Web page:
Karachi: Shoaib Ahmad Shaikh- the man behind a worldwide, multimillion-dollar fake diploma empire run from Karachi in Pakistan, has been arrested. Exactly 10 days after the New York Times exposé of the breathtaking scam, being run by his company Axact, which called itself Pakistans largest software exporter, Shaikh was taken into custody by Pakistani authorities in a late-night swoop on Tuesday, 26 May. Hundreds of thousands of templates of fake degrees of different universities were reportedly seized from Shaikhs office after the Federal Investigation Agency (FIA) received information about the site of Axacts printing operations. The NYT report had accused Axact of not only issuing fake diplomas and degrees from a host of online universities but also running a bogus, parallel accreditation system, which in some instances even carried verifications from the US State Department with forged signatures of Secretary of State, John Kerry.
Action against Axact kicked off after Pakistans Interior Minister Chaudhry Nisar Ali Khan ordered an inquiry into the story published by The New York Times that claimed the company was issuing fake degrees as part of a massive, global scam. The minister in his directive also said that the FIA was to determine whether the contents of the NYT story were true and whether the company was involved in any illegal business which may bring a “bad name” to Pakistan.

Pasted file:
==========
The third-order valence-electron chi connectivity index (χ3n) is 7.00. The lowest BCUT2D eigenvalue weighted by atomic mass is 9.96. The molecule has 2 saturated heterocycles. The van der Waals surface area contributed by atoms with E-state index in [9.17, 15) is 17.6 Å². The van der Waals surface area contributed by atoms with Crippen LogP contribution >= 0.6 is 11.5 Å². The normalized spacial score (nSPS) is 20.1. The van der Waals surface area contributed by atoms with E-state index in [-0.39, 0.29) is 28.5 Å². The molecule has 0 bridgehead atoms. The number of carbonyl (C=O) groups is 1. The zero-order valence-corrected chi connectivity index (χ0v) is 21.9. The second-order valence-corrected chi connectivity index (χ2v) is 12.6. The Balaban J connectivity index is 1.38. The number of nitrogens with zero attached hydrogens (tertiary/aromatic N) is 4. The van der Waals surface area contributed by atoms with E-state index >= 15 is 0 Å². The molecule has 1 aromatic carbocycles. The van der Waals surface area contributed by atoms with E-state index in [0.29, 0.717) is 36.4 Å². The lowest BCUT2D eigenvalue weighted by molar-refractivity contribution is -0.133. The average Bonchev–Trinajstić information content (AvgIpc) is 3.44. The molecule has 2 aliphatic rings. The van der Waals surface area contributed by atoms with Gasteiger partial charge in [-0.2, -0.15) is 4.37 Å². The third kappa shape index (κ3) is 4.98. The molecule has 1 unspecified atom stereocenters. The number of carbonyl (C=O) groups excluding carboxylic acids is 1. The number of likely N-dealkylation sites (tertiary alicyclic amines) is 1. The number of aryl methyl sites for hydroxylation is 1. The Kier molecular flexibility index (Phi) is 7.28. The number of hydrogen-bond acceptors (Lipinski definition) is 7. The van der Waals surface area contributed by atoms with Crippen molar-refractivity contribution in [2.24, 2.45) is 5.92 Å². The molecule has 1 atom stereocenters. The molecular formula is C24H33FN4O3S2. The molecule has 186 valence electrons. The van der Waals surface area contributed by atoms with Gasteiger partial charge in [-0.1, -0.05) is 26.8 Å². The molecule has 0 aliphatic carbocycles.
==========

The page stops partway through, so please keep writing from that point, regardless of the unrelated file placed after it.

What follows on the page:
The detailed NYT report titled “Fake Diplomas, Real Cash: Pakistani Company Axact Reaps Millions” and written by New York Times Pakistan bureau chief Declan Walsh outlined how Axact- referred to as a “secretive Pakistani software company” – allegedly earned millions of dollars from scams involving fake degrees, non-existent online universities and manipulation of customers.
The report said Axact created a series of fake websites involving professors and students who it said were in fact paid actors. FIA officers swooped on the Karachi headquarters of the company last week, seizing equipment and records and expelling employees from the building.
The company’s Rawalpindi office had also been sealed and employees questioned, an official said requesting anonymity. The interior minister also assured that the ministry would not succumb to pressure from any individual regarding investigation of the Axact scandal. He added that the investigation would be fair and transparent.
The NYT report published on 17 May had said about Exact that, Seen from the Internet, it is a vast education empire: hundreds of universities and high schools, with elegant names and smiling professors at sun-dappled American campuses. But it went on to say that Yet on closer examination, this picture shimmers like a mirage. The news reports are fabricated. The professors are paid actors. The university campuses exist only as stock photos on computer servers. The degrees have no true accreditation.
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